Q&A: The Script talks tour life and new music

Q&A: The Script talks tour life and new music
Photo by Sophie Cannon.

رابط الموقع By Asia Palomba, news correspondent

The Script are back after a three year hiatus with their new album, “Freedom Child.” The Irish pop-rock band played at the Orpheum Theater Saturday, making Boston the third stop on their tour. After the US, the band will travel overseas to Europe, Australia and Africa.

The Script performed many of their new singles like “Rain,” but also favorites from past albums like “3” and the self-titled album, “The Script.” The energy was electric as lead singer Danny O’Donoghue bounced around on stage and took turns weaving through the crowd to sing and dance with fans. Lead guitarist Mark Sheehan and drummer Glen Power provided the songs’ sonic backbone that got the crowd out of their seats dancing.

Before the show, The Huntington News had the opportunity to sit down with the three Irish rock stars to talk about their new album, their lives on tour and the best food this country has to offer.

تعرف هنا الآن The Huntington News: This is your first time on the scene after three years. What made you come back?
http://www.greensteve.com/?armjanin=%D8%A7%D9%84%D9%85%D8%AA%D8%A7%D8%AC%D8%B1%D8%A9-%D9%81%D9%8A-%D8%A7%D9%84%D8%A7%D8%B3%D9%87%D9%85&a67=d5 Danny O’Donoghue: We were bored of sitting at home. We took a bit of time off for personal issues as well; I went through vocal surgery. It was mainly we were kinda bored of being at home, and our family members also wanted to kick us back out.

http://eltorocontento.co.uk/?kap4yr=%D8%AA%D8%AF%D8%A7%D9%88%D9%84-%D8%A7%D9%84%D8%AE%D9%8A%D8%A7%D8%B1%D8%A7%D8%AA-%D8%A7%D9%84%D8%AB%D9%86%D8%A7%D8%A6%D9%8A%D8%A9-%D8%A8%D8%A7%D9%84%D9%84%D8%BA%D8%A9-%D8%A7%D9%84%D8%A3%D8%B1%D8%AF%D9%8A%D8%A9&47c=3b HN: So you were just back in Dublin?
انتقل إلى بلدي بلوق Mark Sheehan: Yeah, we spent a lot of time back in Los Angeles as well. Los Angeles is an old home of ours in a way: it’s where we formed the band, it’s where we lived for a long time. We kind of hopped between Ireland and London and LA.

تداول بيع الذهب HN: So your album “Freedom Child” is a bit different from your previous albums. What made you change your sound?
الخيارات الثنائية أبحاث السوق MS: I think as a musician it’s always about evolution, and you’re always chasing something that you haven’t done before. We’ve always produced our own records, we’re literally so hands on. This time around we wanted to use other people and try different things and get a bit more experimental. We wanted to just try to stretch the sound a bit. The lyrics and melodies are still the same, it’s still us telling our stories, but it’s more the sonic quality that we wanted to move on a little bit.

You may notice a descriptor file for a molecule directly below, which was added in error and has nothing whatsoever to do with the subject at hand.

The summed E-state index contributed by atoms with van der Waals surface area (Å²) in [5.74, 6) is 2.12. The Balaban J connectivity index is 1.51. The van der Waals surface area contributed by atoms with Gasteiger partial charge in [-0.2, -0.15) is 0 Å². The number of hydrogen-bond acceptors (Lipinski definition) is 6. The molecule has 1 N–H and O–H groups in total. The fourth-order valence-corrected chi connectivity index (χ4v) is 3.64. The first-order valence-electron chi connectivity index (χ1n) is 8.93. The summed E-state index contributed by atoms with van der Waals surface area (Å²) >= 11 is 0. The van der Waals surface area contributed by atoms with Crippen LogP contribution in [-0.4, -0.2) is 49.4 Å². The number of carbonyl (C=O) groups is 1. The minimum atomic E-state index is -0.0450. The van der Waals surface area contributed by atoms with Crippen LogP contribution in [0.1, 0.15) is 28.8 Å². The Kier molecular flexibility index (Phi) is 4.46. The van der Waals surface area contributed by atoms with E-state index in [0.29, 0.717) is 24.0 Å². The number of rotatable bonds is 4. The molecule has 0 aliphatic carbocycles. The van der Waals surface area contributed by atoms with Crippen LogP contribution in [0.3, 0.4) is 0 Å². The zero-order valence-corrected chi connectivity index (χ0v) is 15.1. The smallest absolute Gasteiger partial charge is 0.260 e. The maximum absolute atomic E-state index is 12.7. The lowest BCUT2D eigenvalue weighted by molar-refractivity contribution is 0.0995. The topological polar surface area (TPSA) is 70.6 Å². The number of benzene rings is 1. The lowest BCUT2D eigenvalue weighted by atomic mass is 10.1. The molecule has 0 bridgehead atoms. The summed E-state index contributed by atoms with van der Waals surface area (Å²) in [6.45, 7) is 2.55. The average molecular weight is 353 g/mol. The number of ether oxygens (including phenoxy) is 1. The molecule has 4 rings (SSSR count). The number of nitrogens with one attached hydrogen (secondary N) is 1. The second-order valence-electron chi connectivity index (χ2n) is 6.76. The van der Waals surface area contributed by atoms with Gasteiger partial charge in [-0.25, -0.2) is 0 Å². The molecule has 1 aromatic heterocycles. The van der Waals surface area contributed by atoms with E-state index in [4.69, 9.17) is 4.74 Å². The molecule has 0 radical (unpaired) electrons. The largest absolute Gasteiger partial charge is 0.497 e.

موقع الكتروني HN: Was it hard for you to have to stretch the sound?
العثور على مزيد من المعلومات MS: It was hard to use other people because we’re control freaks.
مستقبل الاسهم في السعودية DO: It’s easy to change the sound, it’s just changing different patterns. Instead of using the piano, you can use the keyboard sound, or different types of production techniques. But what’s been great is the reaction. Although it is a bit of a different sound, people have really been reacting great to the record. We kind of stretched to change the sound, but eventually these songs just become part of The Script tapestry anyways.

الفوركس المتنقل HN: What would you say was your defining moment as a band?
موقع مهم MS: The first album. We had been unsuccessful for so long. When it finally clicks and happens, you can’t but help but to count your lucky stars on that little moment. From then on it’s about maintaining your career. We’ve been blessed with so many moments after that, from touring with Paul McCartney, U2, Adele and then playing for the Queen of England to the Croke Park in Ireland.
http://lionbabe.com/?ditrix=%D8%A7%D9%81%D8%B6%D9%84-%D8%B4%D8%B1%D9%83%D8%A9-%D8%A7%D8%B3%D9%87%D9%85-%D9%84%D9%84%D8%A7%D8%B3%D8%AA%D8%AB%D9%85%D8%A7%D8%B1 Glen Power: Yeah, 80,000 people in our hometown, that was amazing.
تداول الخيارات الثنائية مع دفعة أولى منخفضة MS: Walking out to major festivals where there are 75,000 people, we’ve just been really blessed from that moment onwards. I think that those defining moments are when you really do look back and you go [expletive], that first album was really big for us, people really payed attention.

انتقل إلى عنوان ورل HN: How was the reaction back home when you dropped your first album?
http://www.trendlux.sk/?qwerara=%D8%A7%D8%B3%D8%B1%D8%A7%D8%B1-%D8%AA%D8%AC%D8%A7%D8%B1%D8%A9-%D8%A7%D9%84%D8%B0%D9%87%D8%A8&085=48 DO: Amazing.
http://www.elsiemagazine.com/?afimos=%D8%A7%D9%84%D8%AE%D9%8A%D8%A7%D8%B1%D8%A7%D8%AA-%D8%A7%D9%84%D8%AB%D9%86%D8%A7%D8%A6%D9%8A%D8%A9-%D8%A7%D9%84%D8%AD%D9%82%D9%8A%D9%82%D8%A9-%D8%A7%D9%84%D8%AA%D8%AF%D8%A7%D9%88%D9%84&f12=bb MS: It was crazy. They wear us like a badge.